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Therapist's Tips to Improve Black Women's Mental Health

Black Women: It's Time For a Check-In — Make Sure You're Taking Care of Your Mental Health

On social media and in conversation with friends and family, Black women constantly discuss feeling as if they are expected to take care of everyone and everything, often putting their emotional, mental, and physical needs last. To unlearn this habit and improve one's mental health, it's important to set boundaries and implement some form of a self-care and a mental health routine into your everyday life. As Black women navigate both the coronavirus pandemic and the emotional toll from the killings of George Floyd, Breonna Taylor, Ahmaud Arbery, and other Black people, it's important that Black people and Black women take time to focus on their mental health.

"What I tell Black women is to really take the time to take rest. Take the time to take care of yourself," Ebony Butler, PhD, psychologist, and creator of My Therapy Cards told POPSUGAR. Even when experiences and situations begin to feel deep and heavy, Dr. Butler said to allow yourself to work through those emotions so that you aren't continuing to hold on to them, exacerbating the feelings that are already there because it's easy to dismiss and bury them in the short term. Instead of ignoring your emotions, Dr. Butler recommended taking a moment to ask yourself, "What do I need? What do I want? How do I give that to myself? How do I advocate for myself?"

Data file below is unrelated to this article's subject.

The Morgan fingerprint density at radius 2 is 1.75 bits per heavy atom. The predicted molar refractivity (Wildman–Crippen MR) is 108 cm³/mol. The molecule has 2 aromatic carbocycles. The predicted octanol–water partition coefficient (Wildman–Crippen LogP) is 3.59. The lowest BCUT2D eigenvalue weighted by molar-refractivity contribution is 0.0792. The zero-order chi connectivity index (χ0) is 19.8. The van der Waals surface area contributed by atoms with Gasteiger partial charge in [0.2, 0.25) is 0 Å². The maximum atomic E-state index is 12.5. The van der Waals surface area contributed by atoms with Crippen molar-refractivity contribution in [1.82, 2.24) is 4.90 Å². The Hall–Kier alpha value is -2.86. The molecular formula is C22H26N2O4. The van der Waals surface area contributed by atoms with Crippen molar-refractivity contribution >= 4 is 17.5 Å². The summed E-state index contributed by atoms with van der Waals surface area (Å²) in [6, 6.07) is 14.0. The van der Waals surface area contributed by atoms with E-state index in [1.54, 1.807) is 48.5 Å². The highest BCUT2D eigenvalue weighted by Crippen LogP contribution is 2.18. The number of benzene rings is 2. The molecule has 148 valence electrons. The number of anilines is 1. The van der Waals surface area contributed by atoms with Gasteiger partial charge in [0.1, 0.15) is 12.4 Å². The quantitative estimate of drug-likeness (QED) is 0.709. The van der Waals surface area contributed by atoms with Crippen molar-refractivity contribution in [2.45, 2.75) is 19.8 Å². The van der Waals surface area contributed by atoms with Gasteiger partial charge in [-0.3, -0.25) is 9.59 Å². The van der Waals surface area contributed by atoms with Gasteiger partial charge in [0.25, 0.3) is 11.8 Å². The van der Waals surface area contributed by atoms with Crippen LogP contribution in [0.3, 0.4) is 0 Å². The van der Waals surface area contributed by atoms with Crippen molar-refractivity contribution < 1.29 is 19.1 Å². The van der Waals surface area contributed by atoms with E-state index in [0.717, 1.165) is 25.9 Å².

Additionally, she recommended asking yourself where the emotions you're feeling manifest in your body. For example, someone who is anxious may feel butterflies in their stomach, fatigue, or headaches. Once you're aware how you're feeling and where you may be feeling these emotions, Dr. Butler also advised asking yourself what you need in the moment to feel better and how you can make yourself a top priority.

"All of us are feeling so many things. And I tell people all the time, 'All of us are carrying trauma in our bodies, and so to ignore that is going to be a disservice to us and our communities. We have to do the necessary work to be healthy for ourselves and our communities," Dr. Butler said. The work will be different for everyone, but taking time to check in with yourself and explore what you need and how to give it to yourself is a great initial step and necessary for your well-being.

Image Source: Getty / Westend61
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